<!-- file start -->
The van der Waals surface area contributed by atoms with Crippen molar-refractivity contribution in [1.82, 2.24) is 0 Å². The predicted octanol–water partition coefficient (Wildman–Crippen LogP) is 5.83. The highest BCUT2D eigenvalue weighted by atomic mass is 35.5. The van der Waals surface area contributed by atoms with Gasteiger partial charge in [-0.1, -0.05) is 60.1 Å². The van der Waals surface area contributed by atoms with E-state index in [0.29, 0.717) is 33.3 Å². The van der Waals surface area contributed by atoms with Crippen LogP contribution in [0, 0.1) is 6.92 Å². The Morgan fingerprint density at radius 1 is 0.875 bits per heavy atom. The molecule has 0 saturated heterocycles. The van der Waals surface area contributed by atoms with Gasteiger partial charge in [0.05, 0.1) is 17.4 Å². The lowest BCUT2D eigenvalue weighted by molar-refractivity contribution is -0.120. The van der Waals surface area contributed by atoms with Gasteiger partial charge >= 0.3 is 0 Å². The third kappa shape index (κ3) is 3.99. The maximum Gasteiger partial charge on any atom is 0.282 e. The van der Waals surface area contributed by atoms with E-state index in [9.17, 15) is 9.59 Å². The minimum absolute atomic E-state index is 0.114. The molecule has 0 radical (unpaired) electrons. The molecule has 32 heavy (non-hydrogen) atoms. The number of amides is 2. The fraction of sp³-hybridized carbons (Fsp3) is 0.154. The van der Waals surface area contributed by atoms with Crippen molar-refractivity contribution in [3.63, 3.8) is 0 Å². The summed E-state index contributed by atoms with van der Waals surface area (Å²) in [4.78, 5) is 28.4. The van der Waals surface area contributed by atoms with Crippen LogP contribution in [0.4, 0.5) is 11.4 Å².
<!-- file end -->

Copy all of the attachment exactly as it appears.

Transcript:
The van der Waals surface area contributed by atoms with Crippen molar-refractivity contribution in [1.82, 2.24) is 0 Å². The predicted octanol–water partition coefficient (Wildman–Crippen LogP) is 5.83. The highest BCUT2D eigenvalue weighted by atomic mass is 35.5. The van der Waals surface area contributed by atoms with Gasteiger partial charge in [-0.1, -0.05) is 60.1 Å². The van der Waals surface area contributed by atoms with E-state index in [0.29, 0.717) is 33.3 Å². The van der Waals surface area contributed by atoms with Crippen LogP contribution in [0, 0.1) is 6.92 Å². The Morgan fingerprint density at radius 1 is 0.875 bits per heavy atom. The molecule has 0 saturated heterocycles. The van der Waals surface area contributed by atoms with Gasteiger partial charge in [0.05, 0.1) is 17.4 Å². The lowest BCUT2D eigenvalue weighted by molar-refractivity contribution is -0.120. The van der Waals surface area contributed by atoms with Gasteiger partial charge >= 0.3 is 0 Å². The third kappa shape index (κ3) is 3.99. The maximum Gasteiger partial charge on any atom is 0.282 e. The van der Waals surface area contributed by atoms with E-state index in [9.17, 15) is 9.59 Å². The minimum absolute atomic E-state index is 0.114. The molecule has 0 radical (unpaired) electrons. The molecule has 32 heavy (non-hydrogen) atoms. The number of amides is 2. The fraction of sp³-hybridized carbons (Fsp3) is 0.154. The van der Waals surface area contributed by atoms with Crippen molar-refractivity contribution in [3.63, 3.8) is 0 Å². The summed E-state index contributed by atoms with van der Waals surface area (Å²) in [4.78, 5) is 28.4. The van der Waals surface area contributed by atoms with Crippen LogP contribution in [0.4, 0.5) is 11.4 Å².